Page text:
What to know about FHA loans
It's a common misconception, but in fact, the FHA is not a lender. Nor does the FHA give people money to buy a home or set interest rates on home loans. Rather, the FHA, or Federal Housing Administration, is a federal government agency that offers mortgage insurance on loans originated by lenders that are approved by the agency. This insurance protects the lender in case the borrower defaults on the loan.
The FHA was set up in 1934 after the Great Depression and is a division of the U.S. Department of Housing and Urban Development, or HUD. FHA-insured loans enjoyed decades of popularity, but then fell out of favor during the recent housing boom in part because lenders began to offer subprime loans that had artificially low initial interest rates and monthly payments. These subprime loans have since proved disastrous. As a result, lenders have tightened their credit standards and borrowers have flocked to the comparative safety and familiarity of FHA-insured loans.
In 2007, the FHA backed about $60 billion of residential mortgages. In 2008, that figure is expected to skyrocket to almost $224 billion. That means FHA-backed loans now make up a huge segment of the U.S. mortgage market. For many borrowers, an FHA-insured loan is the only option they have to buy a home or refinance their current mortgage. Our FHA loan comparison questionnaire helps borrowers compare FHA loans with other types of loans.
Who should consider an FHA-insured loan?According to the FHA's Web site, FHA-backed loans are especially attractive for first-time homebuyers who fit certain criteria.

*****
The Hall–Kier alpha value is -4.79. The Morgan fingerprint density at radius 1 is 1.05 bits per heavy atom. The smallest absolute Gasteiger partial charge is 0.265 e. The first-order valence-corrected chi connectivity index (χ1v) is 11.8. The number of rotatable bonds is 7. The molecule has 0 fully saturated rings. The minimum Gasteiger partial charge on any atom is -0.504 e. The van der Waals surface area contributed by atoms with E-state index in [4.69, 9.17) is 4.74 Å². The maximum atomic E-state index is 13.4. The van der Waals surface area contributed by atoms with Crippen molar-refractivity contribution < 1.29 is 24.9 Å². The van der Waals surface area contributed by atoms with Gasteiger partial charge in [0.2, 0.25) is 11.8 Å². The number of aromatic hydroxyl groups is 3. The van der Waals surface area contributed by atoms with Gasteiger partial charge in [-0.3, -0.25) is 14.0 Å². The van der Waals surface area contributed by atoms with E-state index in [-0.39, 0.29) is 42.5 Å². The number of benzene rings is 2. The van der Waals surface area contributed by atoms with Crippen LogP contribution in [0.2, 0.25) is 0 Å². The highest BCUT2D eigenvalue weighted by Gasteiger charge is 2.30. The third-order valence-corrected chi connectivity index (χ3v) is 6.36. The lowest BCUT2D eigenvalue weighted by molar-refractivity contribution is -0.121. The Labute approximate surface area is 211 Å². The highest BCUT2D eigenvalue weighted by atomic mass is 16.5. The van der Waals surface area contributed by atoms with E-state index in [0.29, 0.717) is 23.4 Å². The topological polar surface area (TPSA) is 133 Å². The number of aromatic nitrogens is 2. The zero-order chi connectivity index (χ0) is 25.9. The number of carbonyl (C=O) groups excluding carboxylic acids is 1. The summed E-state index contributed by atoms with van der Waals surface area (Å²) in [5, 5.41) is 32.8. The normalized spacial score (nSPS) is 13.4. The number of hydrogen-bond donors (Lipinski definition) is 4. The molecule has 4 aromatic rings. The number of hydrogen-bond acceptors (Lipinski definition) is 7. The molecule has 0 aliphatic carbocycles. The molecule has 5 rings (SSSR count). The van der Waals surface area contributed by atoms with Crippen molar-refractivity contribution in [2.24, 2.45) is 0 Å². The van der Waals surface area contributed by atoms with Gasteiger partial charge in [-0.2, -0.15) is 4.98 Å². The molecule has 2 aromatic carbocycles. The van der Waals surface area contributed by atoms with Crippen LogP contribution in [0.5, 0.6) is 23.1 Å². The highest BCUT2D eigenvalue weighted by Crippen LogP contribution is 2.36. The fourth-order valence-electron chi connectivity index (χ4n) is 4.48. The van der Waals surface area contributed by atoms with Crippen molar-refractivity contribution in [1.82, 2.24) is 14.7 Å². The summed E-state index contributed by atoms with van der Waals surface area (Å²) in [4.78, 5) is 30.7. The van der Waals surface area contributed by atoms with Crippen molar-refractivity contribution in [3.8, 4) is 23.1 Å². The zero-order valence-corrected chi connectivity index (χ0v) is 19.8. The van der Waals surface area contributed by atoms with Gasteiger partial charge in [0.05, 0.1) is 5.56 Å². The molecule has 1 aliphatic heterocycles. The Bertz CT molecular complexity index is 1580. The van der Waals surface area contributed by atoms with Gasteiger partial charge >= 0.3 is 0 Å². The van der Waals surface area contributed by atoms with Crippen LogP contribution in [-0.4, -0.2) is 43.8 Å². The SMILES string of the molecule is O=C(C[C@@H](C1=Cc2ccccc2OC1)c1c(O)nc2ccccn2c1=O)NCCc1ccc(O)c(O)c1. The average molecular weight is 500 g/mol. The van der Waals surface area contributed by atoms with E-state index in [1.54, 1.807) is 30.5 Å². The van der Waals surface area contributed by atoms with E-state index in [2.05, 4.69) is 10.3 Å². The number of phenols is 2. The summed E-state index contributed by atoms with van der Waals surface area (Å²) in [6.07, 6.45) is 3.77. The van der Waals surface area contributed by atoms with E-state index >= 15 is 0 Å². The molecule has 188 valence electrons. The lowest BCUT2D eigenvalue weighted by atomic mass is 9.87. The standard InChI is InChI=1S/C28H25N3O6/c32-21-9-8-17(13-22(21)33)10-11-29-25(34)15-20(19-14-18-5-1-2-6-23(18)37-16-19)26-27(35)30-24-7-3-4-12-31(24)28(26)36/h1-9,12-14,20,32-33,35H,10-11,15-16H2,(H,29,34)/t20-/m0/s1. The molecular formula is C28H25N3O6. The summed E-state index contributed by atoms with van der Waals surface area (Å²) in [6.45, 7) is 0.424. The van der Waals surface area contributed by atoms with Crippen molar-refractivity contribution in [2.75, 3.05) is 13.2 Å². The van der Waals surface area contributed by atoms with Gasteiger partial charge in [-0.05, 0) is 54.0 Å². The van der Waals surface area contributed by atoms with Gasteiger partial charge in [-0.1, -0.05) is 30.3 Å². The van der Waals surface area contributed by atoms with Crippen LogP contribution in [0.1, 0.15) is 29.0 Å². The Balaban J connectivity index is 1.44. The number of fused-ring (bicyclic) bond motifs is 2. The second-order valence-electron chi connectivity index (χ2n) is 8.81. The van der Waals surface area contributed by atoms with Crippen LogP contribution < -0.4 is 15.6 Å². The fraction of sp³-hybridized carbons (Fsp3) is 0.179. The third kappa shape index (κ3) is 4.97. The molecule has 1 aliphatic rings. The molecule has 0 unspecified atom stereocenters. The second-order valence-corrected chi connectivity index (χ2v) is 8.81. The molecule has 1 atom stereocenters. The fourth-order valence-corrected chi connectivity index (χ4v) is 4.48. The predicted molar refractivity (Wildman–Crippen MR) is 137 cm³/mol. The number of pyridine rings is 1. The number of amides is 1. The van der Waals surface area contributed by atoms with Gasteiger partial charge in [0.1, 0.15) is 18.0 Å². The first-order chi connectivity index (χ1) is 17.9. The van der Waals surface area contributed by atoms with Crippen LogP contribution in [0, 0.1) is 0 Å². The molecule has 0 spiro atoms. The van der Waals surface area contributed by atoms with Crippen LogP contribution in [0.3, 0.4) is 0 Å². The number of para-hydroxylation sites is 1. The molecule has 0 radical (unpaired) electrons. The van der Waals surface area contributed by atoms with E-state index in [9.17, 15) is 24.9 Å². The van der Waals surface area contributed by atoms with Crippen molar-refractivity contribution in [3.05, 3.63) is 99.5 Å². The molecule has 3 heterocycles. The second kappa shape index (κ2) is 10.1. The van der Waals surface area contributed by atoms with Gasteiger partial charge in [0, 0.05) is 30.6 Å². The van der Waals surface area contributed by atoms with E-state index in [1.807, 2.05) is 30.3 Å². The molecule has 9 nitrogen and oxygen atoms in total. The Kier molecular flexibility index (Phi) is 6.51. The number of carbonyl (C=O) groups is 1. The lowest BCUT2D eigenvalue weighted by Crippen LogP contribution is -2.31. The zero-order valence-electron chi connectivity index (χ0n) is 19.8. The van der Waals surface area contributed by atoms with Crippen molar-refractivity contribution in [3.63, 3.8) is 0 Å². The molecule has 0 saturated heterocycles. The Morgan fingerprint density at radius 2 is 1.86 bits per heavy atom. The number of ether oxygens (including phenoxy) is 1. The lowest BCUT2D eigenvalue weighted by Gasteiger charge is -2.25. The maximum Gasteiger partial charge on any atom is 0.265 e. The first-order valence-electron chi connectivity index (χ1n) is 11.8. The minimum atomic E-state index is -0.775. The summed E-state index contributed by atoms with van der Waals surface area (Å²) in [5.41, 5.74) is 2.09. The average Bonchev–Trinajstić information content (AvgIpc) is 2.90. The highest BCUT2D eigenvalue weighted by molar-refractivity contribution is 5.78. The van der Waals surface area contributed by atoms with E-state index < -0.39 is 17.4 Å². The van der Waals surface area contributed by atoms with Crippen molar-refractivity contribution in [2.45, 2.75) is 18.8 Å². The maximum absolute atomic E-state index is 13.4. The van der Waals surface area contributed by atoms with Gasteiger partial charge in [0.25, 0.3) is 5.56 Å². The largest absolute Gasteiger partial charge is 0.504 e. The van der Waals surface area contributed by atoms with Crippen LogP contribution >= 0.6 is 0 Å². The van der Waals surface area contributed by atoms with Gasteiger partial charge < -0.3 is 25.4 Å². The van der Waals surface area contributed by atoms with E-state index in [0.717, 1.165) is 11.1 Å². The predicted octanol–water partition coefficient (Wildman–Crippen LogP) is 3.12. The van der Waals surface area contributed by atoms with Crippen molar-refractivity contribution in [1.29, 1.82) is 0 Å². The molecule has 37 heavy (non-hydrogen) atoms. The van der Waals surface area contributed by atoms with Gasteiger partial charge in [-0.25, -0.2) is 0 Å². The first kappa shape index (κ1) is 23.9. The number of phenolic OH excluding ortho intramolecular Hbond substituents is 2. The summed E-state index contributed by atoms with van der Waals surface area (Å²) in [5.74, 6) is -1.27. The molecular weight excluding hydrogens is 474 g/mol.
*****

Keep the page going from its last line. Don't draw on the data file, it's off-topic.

Buyers attracted to FHA-backed loans
- Have a little cash for a down payment and closing cost.
- Have imperfect credit
- Want to keep their monthly payments as low as possible.
- Are concerned that they may not be able to qualify for a loan.
- Are concern about the possibility of monthly payment increase.
What are the advantages of FHA-insured loans?There are several advantages to obtaining a loan backed by the FHA.
- Competitive interest rates.
- Smaller down payment required as a percentage of the purchase price.
- A gift from a family member, employer or charitable organization can be put toward the down payment.
- Minimum credit score not required, though some lenders expect a score of at least 580.
- Lender can consider payment of utility bills, rent, auto insurance premiums and other items if the borrower doesn't have an established credit history.